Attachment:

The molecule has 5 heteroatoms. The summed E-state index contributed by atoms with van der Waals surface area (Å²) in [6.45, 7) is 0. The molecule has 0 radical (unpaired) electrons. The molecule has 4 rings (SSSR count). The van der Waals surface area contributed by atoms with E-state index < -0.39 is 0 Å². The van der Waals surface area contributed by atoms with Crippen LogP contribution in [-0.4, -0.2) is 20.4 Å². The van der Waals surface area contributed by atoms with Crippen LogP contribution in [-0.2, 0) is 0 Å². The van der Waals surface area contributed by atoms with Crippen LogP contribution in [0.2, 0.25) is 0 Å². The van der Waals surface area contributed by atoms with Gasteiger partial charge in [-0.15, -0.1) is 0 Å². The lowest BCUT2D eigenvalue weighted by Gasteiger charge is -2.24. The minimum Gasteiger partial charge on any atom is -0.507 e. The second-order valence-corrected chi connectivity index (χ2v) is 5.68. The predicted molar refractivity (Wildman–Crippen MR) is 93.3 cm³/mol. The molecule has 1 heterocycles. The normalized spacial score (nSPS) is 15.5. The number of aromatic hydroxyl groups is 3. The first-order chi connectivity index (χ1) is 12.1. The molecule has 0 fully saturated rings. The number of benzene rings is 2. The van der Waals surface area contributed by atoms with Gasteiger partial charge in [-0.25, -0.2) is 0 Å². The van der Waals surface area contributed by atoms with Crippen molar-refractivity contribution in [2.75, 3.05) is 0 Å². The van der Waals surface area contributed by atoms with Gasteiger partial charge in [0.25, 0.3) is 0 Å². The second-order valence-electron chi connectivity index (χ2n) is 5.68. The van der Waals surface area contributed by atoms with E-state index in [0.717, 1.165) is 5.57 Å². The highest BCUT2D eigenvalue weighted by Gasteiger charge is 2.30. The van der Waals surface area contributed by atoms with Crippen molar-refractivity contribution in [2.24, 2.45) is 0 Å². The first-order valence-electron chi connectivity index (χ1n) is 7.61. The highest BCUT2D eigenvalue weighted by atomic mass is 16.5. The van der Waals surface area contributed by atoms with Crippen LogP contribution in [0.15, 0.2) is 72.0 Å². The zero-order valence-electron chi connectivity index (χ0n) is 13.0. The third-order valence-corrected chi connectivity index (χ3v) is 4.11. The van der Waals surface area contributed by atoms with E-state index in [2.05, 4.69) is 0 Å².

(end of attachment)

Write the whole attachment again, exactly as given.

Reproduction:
The molecule has 5 heteroatoms. The summed E-state index contributed by atoms with van der Waals surface area (Å²) in [6.45, 7) is 0. The molecule has 0 radical (unpaired) electrons. The molecule has 4 rings (SSSR count). The van der Waals surface area contributed by atoms with E-state index < -0.39 is 0 Å². The van der Waals surface area contributed by atoms with Crippen LogP contribution in [-0.4, -0.2) is 20.4 Å². The van der Waals surface area contributed by atoms with Crippen LogP contribution in [-0.2, 0) is 0 Å². The van der Waals surface area contributed by atoms with Crippen LogP contribution in [0.2, 0.25) is 0 Å². The van der Waals surface area contributed by atoms with Gasteiger partial charge in [-0.15, -0.1) is 0 Å². The lowest BCUT2D eigenvalue weighted by Gasteiger charge is -2.24. The minimum Gasteiger partial charge on any atom is -0.507 e. The second-order valence-corrected chi connectivity index (χ2v) is 5.68. The predicted molar refractivity (Wildman–Crippen MR) is 93.3 cm³/mol. The molecule has 1 heterocycles. The normalized spacial score (nSPS) is 15.5. The number of aromatic hydroxyl groups is 3. The first-order chi connectivity index (χ1) is 12.1. The molecule has 0 fully saturated rings. The number of benzene rings is 2. The van der Waals surface area contributed by atoms with Gasteiger partial charge in [-0.25, -0.2) is 0 Å². The van der Waals surface area contributed by atoms with Crippen molar-refractivity contribution in [2.75, 3.05) is 0 Å². The van der Waals surface area contributed by atoms with Gasteiger partial charge in [0.25, 0.3) is 0 Å². The second-order valence-electron chi connectivity index (χ2n) is 5.68. The van der Waals surface area contributed by atoms with E-state index in [0.717, 1.165) is 5.57 Å². The highest BCUT2D eigenvalue weighted by Gasteiger charge is 2.30. The van der Waals surface area contributed by atoms with Crippen molar-refractivity contribution in [2.24, 2.45) is 0 Å². The first-order valence-electron chi connectivity index (χ1n) is 7.61. The highest BCUT2D eigenvalue weighted by atomic mass is 16.5. The van der Waals surface area contributed by atoms with Crippen LogP contribution in [0.15, 0.2) is 72.0 Å². The zero-order valence-electron chi connectivity index (χ0n) is 13.0. The third-order valence-corrected chi connectivity index (χ3v) is 4.11. The van der Waals surface area contributed by atoms with E-state index in [2.05, 4.69) is 0 Å².